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Chateau Pesquie Terrasses Rouge 2010

Rhone Red Blends from Rhone, France
  • RP94
0% ABV
Ships Tue, Nov 28
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Currently Unavailable $15.49
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4.0 10 Ratings
0% ABV

Winemaker Notes

Dark red color, with an intense nose blossoming into jammy berry aromas set off by a touch of spicy aromas. The well-structured, powerful mouthfeel with elegant tannins is enhanced by slightly woody licorice notes and a long finish.

Very easy to match with food. Pair with simples dishes such as pizzas, kebabs, charcuterie, vegetable pies or salads to more ambitiouscuisine like terrines, poultry, roasted or grilled meats.

Critical Acclaim

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RP 94
Robert Parker's Wine Advocate
The 2010 from Pesquie Terrasses, one of my all-time favorite producers in France, is a phenomenal bargain. This wine is absolutely stunning, and the best one they have made to date, and is a brilliant showcase for what looks to be another great vintage in the southern Rhone. A blend of 70% Grenache and 30% Syrah, with 65% aged in tank and the rest in old barrels and foudres, it is bottled unfined and unfiltered for the American market. It’s just terrific, and the good news is that there are 7,000 cases, which is a rarity in this business – finding something spectacular in quality, low in price, with excellent availability. Its stunning dense bluish/purple color offers up notes of sweet blueberries, black cherry liqueur, licorice, incense, and a hint of hot rocks (almost gravelly, in the Bordeaux sense), but the wine hits the palate with amazing texture, succulence, fabulous fruit intensity, vivid purity and a vigorous, long, fresh finish that goes on past 30 seconds. Amazing for a $15 wine, it can probably be found discounted at $12-13. Drink it over the next 3-4 years.
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Chateau Pesquie

Chateau Pesquie

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Chateau Pesquie, , France - Rhone
Chateau Pesquie
In 1985, Paul and Edith Chaudiere left their jobs in private industry (she was a voice therapist and he was a physical therapist) to study wine at one of France's top wine universities at Suze la Rousse. 1989 marked the creation of the property in Mormoiron, one of the tiny villages dotting the beautiful countryside under the Mont Ventoux. Since then, they have been pushing the quality envelope in the zone, forcing other growers to raise quality as well. The name "Pesquie" comes from old provencal (which by the way is still spoken by a few people in the area) and means a "water basin" (the property is built on the site of an old pond.) The wines from Pesquie are some of the best values in the EC portfolio and would be double the price if grown just 20 minutes away in more "known" appellations.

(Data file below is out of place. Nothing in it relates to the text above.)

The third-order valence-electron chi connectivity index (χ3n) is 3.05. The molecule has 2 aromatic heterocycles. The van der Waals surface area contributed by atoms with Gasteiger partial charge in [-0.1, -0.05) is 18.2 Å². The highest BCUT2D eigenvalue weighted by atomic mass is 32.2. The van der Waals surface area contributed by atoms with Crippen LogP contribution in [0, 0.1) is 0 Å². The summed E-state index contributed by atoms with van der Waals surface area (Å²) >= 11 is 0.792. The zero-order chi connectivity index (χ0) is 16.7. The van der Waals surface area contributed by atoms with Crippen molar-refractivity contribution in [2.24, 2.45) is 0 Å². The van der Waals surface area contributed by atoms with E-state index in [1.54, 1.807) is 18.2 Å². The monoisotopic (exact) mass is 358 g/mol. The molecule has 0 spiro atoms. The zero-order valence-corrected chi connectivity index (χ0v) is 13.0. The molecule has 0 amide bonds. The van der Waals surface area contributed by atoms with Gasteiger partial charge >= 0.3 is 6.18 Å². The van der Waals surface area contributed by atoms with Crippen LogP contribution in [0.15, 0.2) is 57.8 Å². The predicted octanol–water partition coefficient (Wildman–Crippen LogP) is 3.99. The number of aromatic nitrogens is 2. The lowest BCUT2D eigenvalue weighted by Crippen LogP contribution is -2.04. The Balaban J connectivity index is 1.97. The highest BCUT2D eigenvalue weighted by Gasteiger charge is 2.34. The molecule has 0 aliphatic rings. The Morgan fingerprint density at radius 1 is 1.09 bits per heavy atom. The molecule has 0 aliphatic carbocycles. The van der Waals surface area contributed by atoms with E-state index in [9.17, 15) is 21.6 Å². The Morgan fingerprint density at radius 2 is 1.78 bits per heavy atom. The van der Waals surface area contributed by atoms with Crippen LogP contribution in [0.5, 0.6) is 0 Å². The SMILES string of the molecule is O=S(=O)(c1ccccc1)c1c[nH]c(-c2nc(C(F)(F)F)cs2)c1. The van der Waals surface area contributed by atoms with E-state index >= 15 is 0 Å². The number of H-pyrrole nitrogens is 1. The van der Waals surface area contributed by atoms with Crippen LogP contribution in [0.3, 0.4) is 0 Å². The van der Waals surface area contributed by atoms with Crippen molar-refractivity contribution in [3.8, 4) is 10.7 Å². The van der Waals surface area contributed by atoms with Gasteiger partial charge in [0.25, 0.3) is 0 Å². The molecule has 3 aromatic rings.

Champagne

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Associated with luxury, celebration, and romance, Champagne is home to the world’s most prized sparkling wine. In order to be labeled ‘Champagne’ within the EU and many New World countries, a wine must originate in this northeastern region of France and adhere to strict quality standards. Made up of the three towns Reims, Épernay, and Aÿ, it was here that the traditional method of sparkling wine production was both invented and perfected, birthing a winemaking technique as well as a flavor profile that is now emulated worldwide. Well-drained limestone chalk soil defines much of the region, lending a mineral component to the wines. The climate here is marginal—ample acidity is a requirement for sparkling wine, so overripe grapes are to be avoided. Weather differences from year to year create significant variation between vintages, and in order to maintain a consistent house style, non-vintage cuvées are produced annually from a blend of several years.

With nearly negligible exceptions, three varieties are permitted for use in Champagne: Chardonnay, Pinot Noir, and Pinot Meunier. These can be blended together or bottled varietally, depending on the final style of wine desired. Chardonnay, the only white variety, contributes freshness, delicacy, and elegance, as well as bright and lively acidity and notes of citrus, orchard fruit, and white flowers. Pinot Noir and its relative Pinot Meunier provide the backbone to many blends, adding structure, body, and supple red fruit flavors. Wines with a large proportion of Pinot Meunier will be ready to drink earlier, while Pinot Noir contributes to longevity. Whether it is white or rosé, most Champagne is made from a blend of red and white grapes—and uniquely, rosé is often produce by blending together red and white wine. A Champagne made exclusively from Chardonnay will be labeled as ‘blanc de blancs,’ while one comprised of only red grapes are called ‘blanc de noirs.’

PIO00239009_2010 Item# 112002

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